In the novel The Adventures Huckleberry Finn by Mark Twain, a theme of freedom is portrayed. Freedom takes on a different perspective for each character in the novel. In Jim, the runaway slave, and Huck's, the mischievous boy, journey, they obtain freedom. Jim's hunt for freedom is an escape from the clutches of slavery, while Huck's is a flight from the civilized world. Their hunting for freedom is for one reason, for their happiness. This is shown throughout the novel in Jim's desire of escaping slavery and Huck's wish for being uncivilized.
From the beginning of the novel, Jim lives his life as a slave. He is fairly content until one day, when he overhears his owner, Mrs. Watson, talking about selling him to New Orleans. Jim becomes terrified and runs from Mrs. Watson. From that point on in the novel, Jim turns into a runaway slave. His journey with Huck down the Mississippi river begins with only the fear of being caught as a runaway slave.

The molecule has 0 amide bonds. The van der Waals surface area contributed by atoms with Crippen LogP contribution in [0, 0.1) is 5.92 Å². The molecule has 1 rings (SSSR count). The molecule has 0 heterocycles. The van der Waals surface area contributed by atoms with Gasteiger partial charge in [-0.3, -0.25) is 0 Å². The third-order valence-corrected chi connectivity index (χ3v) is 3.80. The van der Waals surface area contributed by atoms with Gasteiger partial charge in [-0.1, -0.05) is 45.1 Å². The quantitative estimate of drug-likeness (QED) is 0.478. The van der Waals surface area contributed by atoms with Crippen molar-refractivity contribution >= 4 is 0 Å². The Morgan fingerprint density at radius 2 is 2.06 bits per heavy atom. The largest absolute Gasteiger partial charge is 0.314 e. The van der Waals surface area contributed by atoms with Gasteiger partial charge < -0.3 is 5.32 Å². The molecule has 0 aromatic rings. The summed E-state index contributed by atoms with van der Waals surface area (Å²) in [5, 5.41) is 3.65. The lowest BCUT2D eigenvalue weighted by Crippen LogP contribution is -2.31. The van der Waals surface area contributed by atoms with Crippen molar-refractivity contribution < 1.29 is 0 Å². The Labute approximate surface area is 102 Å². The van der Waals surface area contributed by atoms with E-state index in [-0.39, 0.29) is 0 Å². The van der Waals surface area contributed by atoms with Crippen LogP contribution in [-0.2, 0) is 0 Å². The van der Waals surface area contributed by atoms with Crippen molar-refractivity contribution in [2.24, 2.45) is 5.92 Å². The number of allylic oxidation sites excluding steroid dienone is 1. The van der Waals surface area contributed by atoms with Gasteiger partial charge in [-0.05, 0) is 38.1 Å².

Later in the journey, Jim starts to yearn for freedom from slavery. This is manifested in this quote when Huck describes Jim's reactions about being free in Cairo, "Jim said it made him all over trembly and feverish to be so close to freedom" (97). Jim's excitement is also demonstrated in more actions about Cairo as Huck describes more, "Jim was fidgeting up and down past me. We neither of us could keep still. Every time he danced around and says, "Dah's Cairo!"" (97) Jim's excitement for freedom is obvious. Slavery sets social chains on Jim's life and hinders his happiness and his goals in life. The only way Jim can achieve his happiness is through freedom. Freedom for Jim means escape from slavery and a release from the social chains.